T

he candy and snacks categories are continually growing in innovation, sales and product offerings, and the National Confectioners Association’s (NCA) 2016 Sweets & Snacks Expo reflected this with more suppliers, retailers and industry experts than ever before attending the annual event May 23-25 at Chicago’s McCormick Place West. More than 720 exhibitors alone displayed their wares at the show, which spanned two expo halls: the main show floor, and Skyline Hall’s Innovation Avenue that showcased companies just beginning their candy and snack businesses. More than 720 candy and snack exhibitors could be found on the expo floor. This year, the NCA also added a second theater for its lineup of educational sessions, which spanned nearly the full operating The 2016 Most Innovative New Product Awards hours of the show — something that was a direct winners were: result of the wide variety of • Chocolate: Grand Ferrero Rocher, Ferrero U.S.A. Inc. experts who were interested in Sweets & Snacks • Non-Chocolate: Starburst Gummies, Wm. sharing insights and guidelines, Expo Wrigley Jr. Co. according to Larry Wilson, May 23-25, 2016 • Sweet Snacks: Half Dips Dark Chocolate vice president of industry Chicago Mango, Alli & Rose LLC affairs for NCA. • Salty Snacks: Hardbite “18 Carrot Gold” Carrot The first day of the expo Chips, Naturally Homegrown Foods Ltd. featured the presentation of the Most Innovative New • Savory Snacks: Hungry Buddha Smokin’ Sriracha Product Awards. Unlike in previous years, both the Coconut Chips, Temple Lifestyle category finalists and the winners this time were deter• Novelty/Licensed: Dippin’ Dots Redberry Sherbet mined by a judging panel that tested and evaluated with Sour Patch Kids, Dippin’ Dots Ice Cream more than 320 submissions. Points were awarded for • Seasonal: Turtles Eggs, DeMet’s Candy Co. taste, innovation, packaging and go-to-market ability. • Gourmet/Premium: Organic Jelly Beans, Jelly “With more competition than ever before, each of Belly Candy Co. the Most Innovative New Product Awards finalists • Gum & Mints: Bazooka Sugar-Free To Go Cup, and winners represent the upper echelon of candy and Bazooka Candy Brands snack innovation,” said Barry Rosenbaum, Sweets & • Best in Show: Reese’s Pieces Peanut Butter Cups, Snacks Expo chairman and president of Nassau Candy The Hershey Co. Distributors Inc.

76 Convenience Store News | AUGUST 2016 | WWW.CSNEWS.COM


“With the use of unique ingredients and flavor combinations, the tastes of 2016 are bigger, bolder and more groundbreaking than ever before,” said NCA President and CEO John Downs. “The Expo is a showcase of the ways in which our industry is working hard to provide consumers with choices, information and the support they need to make decisions that are right for them.” Top TrEndS SpoTTEd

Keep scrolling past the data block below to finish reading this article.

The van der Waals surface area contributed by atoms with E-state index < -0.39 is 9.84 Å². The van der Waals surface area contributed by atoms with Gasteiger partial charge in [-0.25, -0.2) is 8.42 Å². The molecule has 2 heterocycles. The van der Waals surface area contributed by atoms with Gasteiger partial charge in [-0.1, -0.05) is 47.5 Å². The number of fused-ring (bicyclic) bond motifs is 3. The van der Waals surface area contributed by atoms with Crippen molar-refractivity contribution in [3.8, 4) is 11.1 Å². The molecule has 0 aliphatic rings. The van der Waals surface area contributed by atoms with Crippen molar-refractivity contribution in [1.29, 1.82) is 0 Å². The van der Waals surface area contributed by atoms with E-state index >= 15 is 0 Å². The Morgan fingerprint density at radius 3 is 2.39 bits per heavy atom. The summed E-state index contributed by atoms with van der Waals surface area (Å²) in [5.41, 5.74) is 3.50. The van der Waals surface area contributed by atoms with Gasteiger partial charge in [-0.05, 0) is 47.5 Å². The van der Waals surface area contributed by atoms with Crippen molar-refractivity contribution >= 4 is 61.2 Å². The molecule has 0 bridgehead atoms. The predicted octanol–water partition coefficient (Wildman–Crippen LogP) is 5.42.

The 2016 Sweets & Snacks Expo also unwrapped the latest trends in both candy and snacks. These were the top themes spotted by Convenience Store News editors on the expo floor: Simple Ingredients There was a noticeable rise in products boasting “pure” or “all-natural” ingredients. One example is the introduction of Old Wisconsin’s Natural Cut hardwood-smoked snack sticks, a gluten-free alternative snack that is also free of nitrates, artificial ingredients, preservatives, binders, fillers and MSG. Another example is Buddha Bowl Foods’ Himalayan Pink Organic Popcorn, which vows it’s made from “ingredients as pure as the Himalayas.” The product is gluten-free and its ingredients list includes only three items: non-GMO popcorn, organic extra virgin coconut oil, and Himalayan salt. “Healthier” Products Some new products are targeting consumers who still want to indulge, but are looking to do so a little “healthier.” For instance, Jelly Belly showcased its organic jelly beans and fruit snacks, while The Hershey Co. highlighted its Simply 5 Syrup that health-conscious consumers can pour atop their favorite ice cream flavors. Bites, Barks & Thins Also along the lines of better-for-you, bites, barks and thins were more prominent at this year’s show. Described as a “revolutionary, edible coffee treat,” Krispy Kreme Coffee Thins infuse the doughnut chain’s signature coffee into chocolate thins. Varieties include Caramel Macchiato, Original Glazed, and Cappuccino. Kitchen-Inspired Flavors Kitchen-inspired flavors like pumpkin, fiery spices and international tastes are making their way into candy and snack items. Cinnamon, sriracha and chimichurri packed a punch on the expo floor, while coffee, espresso and cappuccino flavors made their presence known, too. Seasonal & Occasion-Based Marketing In addition to events-related tie-ins with